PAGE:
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Strength & Conditioning: Strength Training for Young Tennis Players, Part II

By Scott Riewald, PhD, CSCS, Noel Gressner, MEd, ATC, CSCSUSA Tennis Sport Science

What Can Physicians Recommend?

Strength training for children and adolescents has been a hotly debated topic over the years and there still is a great deal of misunderstanding and misinformation being circulated among coaches, players and parents on this topic.  Common questions that are asked regarding strength training are "Will the player develop big muscles?", "Will athletic performance improve?", "Is strength training safe?", and "Is a growth plate injury or stunted growth a possible side effect of strength training?" 

There are many myths surrounding strength training and young children, but more and more, researchers are showing that strength-training can safely and successfully be integrated into an athlete's training plan, even at young ages.

Research conducted over the past 15 to 20 years has provided an abundance of data that supports the health-related benefits that occur in children and adolescents as a result of participation in a well-organized and supervised strength-training program.  The data show that a strength-training program can reduce, not increase, sports related injuries in preadolescent and adolescent children.  The research also indicates that children can see increases in strength; however, young players do not increase strength by increasing muscle size, but through improved motor control and muscle coordination.  As far as growth plate injuries are concerned, the literature communicates that a well-structured strength training program should not have an adverse effect on growth and may actually be an effective stimulus for growth and bone mineralization in children.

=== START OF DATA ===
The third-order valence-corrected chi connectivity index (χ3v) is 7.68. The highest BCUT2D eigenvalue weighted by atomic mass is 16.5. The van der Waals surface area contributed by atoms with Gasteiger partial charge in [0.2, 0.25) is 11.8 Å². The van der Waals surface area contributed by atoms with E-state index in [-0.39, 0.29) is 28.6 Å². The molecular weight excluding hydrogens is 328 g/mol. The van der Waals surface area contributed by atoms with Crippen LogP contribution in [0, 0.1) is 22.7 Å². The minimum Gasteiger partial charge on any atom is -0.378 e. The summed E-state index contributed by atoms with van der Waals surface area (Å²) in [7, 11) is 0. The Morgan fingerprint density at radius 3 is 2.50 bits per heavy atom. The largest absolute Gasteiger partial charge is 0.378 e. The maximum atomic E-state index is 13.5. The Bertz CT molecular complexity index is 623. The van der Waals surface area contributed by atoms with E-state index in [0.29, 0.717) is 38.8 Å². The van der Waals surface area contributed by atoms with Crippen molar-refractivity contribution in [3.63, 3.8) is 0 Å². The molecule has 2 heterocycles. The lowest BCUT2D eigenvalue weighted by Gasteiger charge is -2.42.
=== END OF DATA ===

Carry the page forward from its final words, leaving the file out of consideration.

Major health organization such as the American College of Sports Medicine (ACSM), American Academy of Pediatrics (AAP), American Orthopaedic Society for Sports Medicine (AOSSM), and the National Strength and Conditioning Association (NSCA) all support and have developed guidelines for supervised strength training programs.  The two most important factors in developing a safe strength training program for any player, young or old, are:

1. Focus on maintaining proper technique AT ALL TIMES.
2. Have all training sessions supervised by a strength and conditioning professional, or a coach who can help teach proper technique and oversee training.

Strength training can offer positive benefits for all tennis players.  It is worthwhile to consider including this as part of your training plan.

You can find additional information on youth strength training by reading the following articles or contacting the USTA Sport Science Department at sportscience@usta.com.

Benjamin HJ and Glow, KM.  Strength training for children and adolescents: What can physicians recommend?  The Physician and Sports Medicine, 31(9):19-26.

Highlights of the NSCA Position Statement on Youth Strength Training: http://www.nsca-lift.org/Publications/YouthforWeb.pdf.

Article in Olympic Coach magazine:  http://coaching.usolympicteam.com/coaching/kpub.nsf/v/March03-5

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